Don’t lose the chance for peace at the end of life

Brothers togetherPatients and families often hold on too long to the possibility of improvement or cure for their terminal illness. This delays the transition to peace, comfort and end-of-life care.*

In doing this, they may miss the opportunity to have time near the end of life for peace, comfort, support and dignity — with the focus on quality of life and meeting the emotional and spiritual needs of the family. They may miss out on meaningful conversations, fulfilling wishes and sharing stories and laughter.

How can you know that it’s time to switch to peace, comfort and end-of-life care?

1. Ask one or more members of the medical team: “Would you be surprised if [Mom] died within the next 30 days?”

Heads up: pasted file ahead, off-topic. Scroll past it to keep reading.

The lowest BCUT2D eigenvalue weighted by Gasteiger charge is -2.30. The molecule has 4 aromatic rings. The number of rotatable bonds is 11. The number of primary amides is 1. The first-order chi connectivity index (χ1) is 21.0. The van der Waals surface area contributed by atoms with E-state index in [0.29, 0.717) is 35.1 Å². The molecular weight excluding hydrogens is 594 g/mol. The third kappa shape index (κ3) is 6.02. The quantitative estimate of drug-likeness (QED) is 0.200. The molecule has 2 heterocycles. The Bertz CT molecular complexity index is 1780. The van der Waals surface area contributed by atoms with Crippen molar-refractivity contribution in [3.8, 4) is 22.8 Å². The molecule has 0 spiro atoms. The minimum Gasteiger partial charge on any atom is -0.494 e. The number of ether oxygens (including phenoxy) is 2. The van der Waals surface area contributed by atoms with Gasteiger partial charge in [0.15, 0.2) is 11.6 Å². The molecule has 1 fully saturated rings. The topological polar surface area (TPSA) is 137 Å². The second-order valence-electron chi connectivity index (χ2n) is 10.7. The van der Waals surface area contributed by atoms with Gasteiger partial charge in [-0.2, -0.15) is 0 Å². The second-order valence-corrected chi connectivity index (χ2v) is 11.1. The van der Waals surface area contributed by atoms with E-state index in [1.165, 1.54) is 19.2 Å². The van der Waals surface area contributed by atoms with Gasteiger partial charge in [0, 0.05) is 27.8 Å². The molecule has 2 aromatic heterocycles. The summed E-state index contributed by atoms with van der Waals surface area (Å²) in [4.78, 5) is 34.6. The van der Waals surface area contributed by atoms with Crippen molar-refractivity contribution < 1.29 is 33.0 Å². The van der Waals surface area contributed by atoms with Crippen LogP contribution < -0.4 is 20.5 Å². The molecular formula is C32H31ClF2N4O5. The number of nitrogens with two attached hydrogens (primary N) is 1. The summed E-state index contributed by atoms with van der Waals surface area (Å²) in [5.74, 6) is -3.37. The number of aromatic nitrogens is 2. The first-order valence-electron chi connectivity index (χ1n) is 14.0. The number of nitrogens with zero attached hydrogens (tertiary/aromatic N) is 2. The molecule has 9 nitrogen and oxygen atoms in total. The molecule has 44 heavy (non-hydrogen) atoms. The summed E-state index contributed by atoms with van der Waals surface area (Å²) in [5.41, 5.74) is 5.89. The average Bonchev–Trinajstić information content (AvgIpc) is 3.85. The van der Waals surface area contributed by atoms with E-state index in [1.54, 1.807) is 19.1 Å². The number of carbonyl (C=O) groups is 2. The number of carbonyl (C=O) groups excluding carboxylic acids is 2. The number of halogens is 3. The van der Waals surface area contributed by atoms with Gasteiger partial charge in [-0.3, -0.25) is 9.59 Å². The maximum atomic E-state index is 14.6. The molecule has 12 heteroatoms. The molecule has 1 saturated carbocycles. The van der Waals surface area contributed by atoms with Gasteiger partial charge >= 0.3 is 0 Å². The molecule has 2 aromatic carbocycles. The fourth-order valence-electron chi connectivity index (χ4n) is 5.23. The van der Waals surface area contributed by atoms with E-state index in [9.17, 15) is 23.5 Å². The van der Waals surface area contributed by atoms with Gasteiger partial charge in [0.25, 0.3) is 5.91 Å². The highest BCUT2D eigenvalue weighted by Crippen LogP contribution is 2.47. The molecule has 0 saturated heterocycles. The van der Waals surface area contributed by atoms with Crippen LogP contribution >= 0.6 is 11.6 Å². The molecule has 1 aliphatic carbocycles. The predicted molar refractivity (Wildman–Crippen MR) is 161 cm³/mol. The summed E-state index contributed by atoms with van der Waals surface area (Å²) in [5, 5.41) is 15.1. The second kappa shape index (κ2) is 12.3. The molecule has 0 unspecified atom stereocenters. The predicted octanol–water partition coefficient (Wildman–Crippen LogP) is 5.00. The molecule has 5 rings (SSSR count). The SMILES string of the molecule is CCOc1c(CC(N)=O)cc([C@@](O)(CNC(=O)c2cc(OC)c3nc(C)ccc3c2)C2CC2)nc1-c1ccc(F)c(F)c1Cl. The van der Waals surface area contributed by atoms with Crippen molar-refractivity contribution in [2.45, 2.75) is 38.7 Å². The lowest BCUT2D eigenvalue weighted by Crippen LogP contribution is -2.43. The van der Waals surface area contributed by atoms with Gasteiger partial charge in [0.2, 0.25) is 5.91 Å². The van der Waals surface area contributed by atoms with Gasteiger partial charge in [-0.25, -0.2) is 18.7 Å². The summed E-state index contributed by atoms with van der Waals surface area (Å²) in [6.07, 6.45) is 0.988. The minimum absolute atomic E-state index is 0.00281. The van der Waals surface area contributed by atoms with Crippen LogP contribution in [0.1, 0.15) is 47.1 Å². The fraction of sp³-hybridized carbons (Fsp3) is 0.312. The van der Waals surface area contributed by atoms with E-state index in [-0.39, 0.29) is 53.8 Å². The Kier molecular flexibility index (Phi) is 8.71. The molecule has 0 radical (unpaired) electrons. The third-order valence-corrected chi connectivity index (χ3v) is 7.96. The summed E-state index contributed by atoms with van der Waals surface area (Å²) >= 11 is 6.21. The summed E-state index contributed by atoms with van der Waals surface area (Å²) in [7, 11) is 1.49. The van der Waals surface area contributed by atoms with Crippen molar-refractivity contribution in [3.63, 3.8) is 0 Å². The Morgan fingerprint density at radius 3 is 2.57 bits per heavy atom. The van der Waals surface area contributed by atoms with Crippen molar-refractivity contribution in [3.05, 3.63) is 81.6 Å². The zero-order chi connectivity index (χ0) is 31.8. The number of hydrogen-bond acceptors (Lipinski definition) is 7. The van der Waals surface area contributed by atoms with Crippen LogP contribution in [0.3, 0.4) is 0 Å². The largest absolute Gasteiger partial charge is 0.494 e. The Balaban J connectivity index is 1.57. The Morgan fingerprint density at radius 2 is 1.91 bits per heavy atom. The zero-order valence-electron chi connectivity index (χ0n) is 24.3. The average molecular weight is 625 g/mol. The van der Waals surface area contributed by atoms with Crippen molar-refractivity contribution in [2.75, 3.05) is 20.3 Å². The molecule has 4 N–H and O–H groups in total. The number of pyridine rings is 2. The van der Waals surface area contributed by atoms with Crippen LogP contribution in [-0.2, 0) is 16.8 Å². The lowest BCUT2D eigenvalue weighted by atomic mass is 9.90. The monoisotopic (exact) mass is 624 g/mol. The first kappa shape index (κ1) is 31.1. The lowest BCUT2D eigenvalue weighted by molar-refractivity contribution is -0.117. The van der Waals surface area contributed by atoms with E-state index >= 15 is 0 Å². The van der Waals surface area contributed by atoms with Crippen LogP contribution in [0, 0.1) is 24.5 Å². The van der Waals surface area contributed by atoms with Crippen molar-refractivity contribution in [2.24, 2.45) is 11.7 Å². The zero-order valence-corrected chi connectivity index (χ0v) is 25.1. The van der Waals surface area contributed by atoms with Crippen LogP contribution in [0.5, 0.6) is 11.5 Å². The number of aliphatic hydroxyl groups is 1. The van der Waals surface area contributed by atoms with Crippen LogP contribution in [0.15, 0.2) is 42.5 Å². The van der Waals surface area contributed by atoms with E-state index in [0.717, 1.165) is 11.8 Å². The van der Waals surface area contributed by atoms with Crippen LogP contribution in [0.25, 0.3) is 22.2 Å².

2. Look for one or more of these signs that a person has 30 days or less to live:

  • Is no longer able to swallow safely.
  • Is no longer eating or interested in eating.
  • Has become incontinent — when they hadn’t been before.
  • Their blood pressure drops from their normal range.
  • They sleep most of the time.
  • Sees or converses with persons or pets who are not present.
  • Their heart rate speeds up or slows down from their normal rate.
  • Increased swelling of extremities or the entire body.
  • Hands, arms, feet, legs now cold, purplish or blotchy.
  • Cancer patient has increase in pain.
  • Kidney patient has stopped dialysis.

* People sign up for hospice much later than they should. Based on the most recently reported data (for 2017) from three prominent nearby hospices, 27% to 41% of their hospice patients die within seven days of starting hospice services, and 52% to 72% die within 30 days.

Provided by Caring House | Torrance, CA

310-796-6625 ext. 2 | | RCFE #198602078

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